50 Years after Memphis: Black Jobs Crisis Continues
On February 1, 1968, Echol Cole and Robert Walker left their homes for their jobs as Memphis sanitation workers. They never returned alive. They were crushed by a malfunctioning garbage truck. Their deaths sparked a strike by their 1,300 union brothers.
The strike was victorious only after months of protests, strong community support, the intervention of the Southern Christian Leadership Conference, and the assassination of Dr. Martin Luther King.
While history remembers the strike as the last campaign of Dr. King, a more accurate reading presents it as one of several episodes of Black worker activism that occurred in the late 1960s and the 1970s.
Hospital workers struck in Baltimore and Charleston, South Carolina. Black workers formed caucuses in many unions, notably the Steelworkers and Auto Workers. Black labor leaders started the Coalition of Black Trade Unionists in response to the conservatism of the AFL-CIO leadership. And Black workers were active in strike waves and organizing drives in the public and private sectors.
What has happened to Black workers in the 50 years since the Memphis strike, after the upsurge of Black worker activism, the assault on labor by economic elites, the rise of income inequality, and the surge of right-wing authoritarianism?
Some job conditions for Black workers have improved, but not nearly enough to catch up with white workers—and that is partly due to the fact that conditions for all workers have been under attack.
Part of the context for racial inequality since the mid-1970s is captured by the stark gap between the growth of labor productivity and the growth of wages (see the graph). Since 1979, labor productivity has risen by 64.2 percent but wages have risen only 10.1 percent.
This gap reflects the aggressive attack by economic elites on all workers. It means that while Black workers today earn 82 cents for every dollar earned by white workers—an improvement since 1968—neither group has fared well: wages for Blacks rose by 0.6 percent per year; wages for whites by 0.2 percent per year.
For 50 years, the Black unemployment rate has remained twice that of whites (see graph). The incarceration rate for Blacks has risen more rapidly than the rate for whites: in 1968, Blacks were 5.4 times more likely to be incarcerated compared to whites; by 2016, Blacks were 6.4 times more likely to be incarcerated.
A month before he died, Martin Luther King said of Black workers, “The problem is not only unemployment, it is under or sub-employment… people who work full-time jobs for part-time wages.” This is still the case today.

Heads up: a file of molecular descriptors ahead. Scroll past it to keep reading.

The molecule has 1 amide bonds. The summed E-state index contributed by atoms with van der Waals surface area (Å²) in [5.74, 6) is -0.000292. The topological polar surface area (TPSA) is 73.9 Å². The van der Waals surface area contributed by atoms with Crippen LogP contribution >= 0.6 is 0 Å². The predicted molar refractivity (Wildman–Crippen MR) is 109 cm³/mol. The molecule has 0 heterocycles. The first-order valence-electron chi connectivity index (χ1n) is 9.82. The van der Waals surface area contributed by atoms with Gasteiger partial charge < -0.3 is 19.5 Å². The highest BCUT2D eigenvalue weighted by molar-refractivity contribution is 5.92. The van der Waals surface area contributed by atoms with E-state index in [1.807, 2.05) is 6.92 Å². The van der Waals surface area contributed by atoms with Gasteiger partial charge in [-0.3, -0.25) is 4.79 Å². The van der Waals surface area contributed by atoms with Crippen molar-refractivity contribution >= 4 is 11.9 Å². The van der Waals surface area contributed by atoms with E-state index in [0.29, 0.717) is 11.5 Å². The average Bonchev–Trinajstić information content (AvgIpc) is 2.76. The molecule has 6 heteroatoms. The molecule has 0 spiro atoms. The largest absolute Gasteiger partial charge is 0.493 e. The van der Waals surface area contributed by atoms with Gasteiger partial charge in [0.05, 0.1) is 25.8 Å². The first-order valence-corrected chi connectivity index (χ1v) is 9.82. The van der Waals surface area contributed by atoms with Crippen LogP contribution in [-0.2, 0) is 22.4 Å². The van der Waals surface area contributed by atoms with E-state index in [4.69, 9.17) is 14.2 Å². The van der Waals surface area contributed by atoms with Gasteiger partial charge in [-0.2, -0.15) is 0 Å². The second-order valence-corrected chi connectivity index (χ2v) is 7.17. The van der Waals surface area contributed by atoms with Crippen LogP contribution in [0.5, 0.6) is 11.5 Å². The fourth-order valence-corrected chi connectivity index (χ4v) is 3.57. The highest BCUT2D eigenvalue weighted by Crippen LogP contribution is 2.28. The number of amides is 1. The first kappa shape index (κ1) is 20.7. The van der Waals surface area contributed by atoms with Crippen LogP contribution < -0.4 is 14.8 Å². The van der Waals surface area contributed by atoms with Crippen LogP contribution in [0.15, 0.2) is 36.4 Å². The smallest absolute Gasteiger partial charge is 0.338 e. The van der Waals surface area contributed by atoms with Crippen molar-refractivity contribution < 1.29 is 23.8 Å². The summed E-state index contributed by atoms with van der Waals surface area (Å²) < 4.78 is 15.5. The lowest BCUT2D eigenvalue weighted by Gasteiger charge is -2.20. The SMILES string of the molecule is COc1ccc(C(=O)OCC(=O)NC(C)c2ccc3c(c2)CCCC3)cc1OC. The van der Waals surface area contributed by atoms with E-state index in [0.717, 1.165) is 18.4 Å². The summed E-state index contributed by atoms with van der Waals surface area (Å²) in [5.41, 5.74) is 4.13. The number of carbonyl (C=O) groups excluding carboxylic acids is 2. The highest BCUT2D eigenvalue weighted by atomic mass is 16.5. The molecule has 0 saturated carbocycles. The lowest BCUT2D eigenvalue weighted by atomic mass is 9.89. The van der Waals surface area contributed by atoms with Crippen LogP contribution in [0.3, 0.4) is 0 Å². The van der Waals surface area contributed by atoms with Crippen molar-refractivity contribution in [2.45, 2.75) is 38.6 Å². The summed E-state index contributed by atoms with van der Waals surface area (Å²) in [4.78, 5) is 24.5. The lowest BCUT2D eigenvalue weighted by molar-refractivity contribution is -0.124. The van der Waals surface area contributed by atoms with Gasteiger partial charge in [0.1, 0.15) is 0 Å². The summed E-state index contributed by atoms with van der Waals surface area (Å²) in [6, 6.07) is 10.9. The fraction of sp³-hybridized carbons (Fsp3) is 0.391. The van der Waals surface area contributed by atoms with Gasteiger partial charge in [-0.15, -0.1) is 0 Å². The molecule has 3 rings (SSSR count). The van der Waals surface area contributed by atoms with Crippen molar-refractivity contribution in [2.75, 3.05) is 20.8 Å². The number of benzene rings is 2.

If we use as our definition of “low-wage” two-thirds of the median wage of a full-time worker (at the national level, this makes “low-wage” $12.60 an hour), in 2010-2012, 38.1 percent of black workers earned low wages, compared to 25.9 percent of white workers.
Just as Black Power activism in the 1970s spawned a wave of protests by Black workers, today’s Black Lives Matter movement has generated new Black worker activism.
After the killing of Michael Brown in Ferguson, Missouri, the AFL-CIO established a Racial Justice Commission and held hearings around the country on racism within unions. The Service Employees union did likewise and committed itself to becoming a racial justice organization.
AFSCME's “I Am 2018” campaign honors the heroes of Memphis 1968 and commits the union to continuing their fight. The Food and Commercial Workers have supported efforts to restore rights for the formerly incarcerated.
UNITE HERE has renewed efforts to increase Black employment within the hotel industry. Public sector unions have held conferences on expanding the goals of their collective bargaining, under the umbrella of “Bargaining for the Racial Good.”
Outside the formal labor movement, Fight for $15 has aggressively linked its efforts to raise the wage in the fast food industry with efforts to fight police brutality. The Restaurant Opportunities Center has challenged racial segregation in the restaurant industry, demanding more front-of-the-house jobs for Black and Latino workers.
OUR Walmart has done education so its members are more aware of racism felt by non-white Walmart workers. Worker centers in Chicago have fought anti-Black discrimination by temporary staffing agencies.
Affiliates of the National Black Worker Center Project have led a variety of campaigns: to get Black workers into the L.A. construction industry; to get the government of Alameda County in the Bay Area to directly hire the formerly incarcerated; to lower traffic fines faced by New Orleans residents.
It is all well and good to discuss broad policy solutions to racial and economic injustice, such as a “universal basic income,” guaranteed job programs, and a new Urban Marshall Plan. But such discussion must occur within the context of sustained organizing and power-building on the ground.
Steven Pitts is Associate Chair of the Labor Center at UC Berkeley.